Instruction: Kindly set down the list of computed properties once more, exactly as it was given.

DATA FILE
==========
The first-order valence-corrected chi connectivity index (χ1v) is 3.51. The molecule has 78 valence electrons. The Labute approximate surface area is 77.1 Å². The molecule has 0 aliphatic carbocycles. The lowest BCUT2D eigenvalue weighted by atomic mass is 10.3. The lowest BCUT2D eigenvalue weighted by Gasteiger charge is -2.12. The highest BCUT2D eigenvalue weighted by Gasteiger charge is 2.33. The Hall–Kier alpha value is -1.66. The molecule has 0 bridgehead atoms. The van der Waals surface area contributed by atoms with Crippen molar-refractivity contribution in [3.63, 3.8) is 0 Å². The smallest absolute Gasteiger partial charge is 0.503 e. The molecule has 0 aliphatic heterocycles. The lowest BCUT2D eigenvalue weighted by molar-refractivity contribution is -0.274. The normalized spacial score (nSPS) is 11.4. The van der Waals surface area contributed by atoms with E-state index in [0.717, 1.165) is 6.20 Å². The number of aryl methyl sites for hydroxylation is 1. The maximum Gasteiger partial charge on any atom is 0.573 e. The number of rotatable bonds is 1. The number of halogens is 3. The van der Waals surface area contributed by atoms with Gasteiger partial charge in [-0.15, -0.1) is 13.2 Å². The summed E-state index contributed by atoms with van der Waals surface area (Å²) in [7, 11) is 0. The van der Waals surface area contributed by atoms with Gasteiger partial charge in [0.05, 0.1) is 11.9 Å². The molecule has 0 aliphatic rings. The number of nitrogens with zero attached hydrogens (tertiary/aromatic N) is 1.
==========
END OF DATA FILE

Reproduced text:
The first-order valence-corrected chi connectivity index (χ1v) is 3.51. The molecule has 78 valence electrons. The Labute approximate surface area is 77.1 Å². The molecule has 0 aliphatic carbocycles. The lowest BCUT2D eigenvalue weighted by atomic mass is 10.3. The lowest BCUT2D eigenvalue weighted by Gasteiger charge is -2.12. The highest BCUT2D eigenvalue weighted by Gasteiger charge is 2.33. The Hall–Kier alpha value is -1.66. The molecule has 0 bridgehead atoms. The van der Waals surface area contributed by atoms with Crippen molar-refractivity contribution in [3.63, 3.8) is 0 Å². The smallest absolute Gasteiger partial charge is 0.503 e. The molecule has 0 aliphatic heterocycles. The lowest BCUT2D eigenvalue weighted by molar-refractivity contribution is -0.274. The normalized spacial score (nSPS) is 11.4. The van der Waals surface area contributed by atoms with E-state index in [0.717, 1.165) is 6.20 Å². The number of aryl methyl sites for hydroxylation is 1. The maximum Gasteiger partial charge on any atom is 0.573 e. The number of rotatable bonds is 1. The number of halogens is 3. The van der Waals surface area contributed by atoms with Gasteiger partial charge in [-0.15, -0.1) is 13.2 Å². The summed E-state index contributed by atoms with van der Waals surface area (Å²) in [7, 11) is 0. The van der Waals surface area contributed by atoms with Gasteiger partial charge in [0.05, 0.1) is 11.9 Å². The molecule has 0 aliphatic rings. The number of nitrogens with zero attached hydrogens (tertiary/aromatic N) is 1.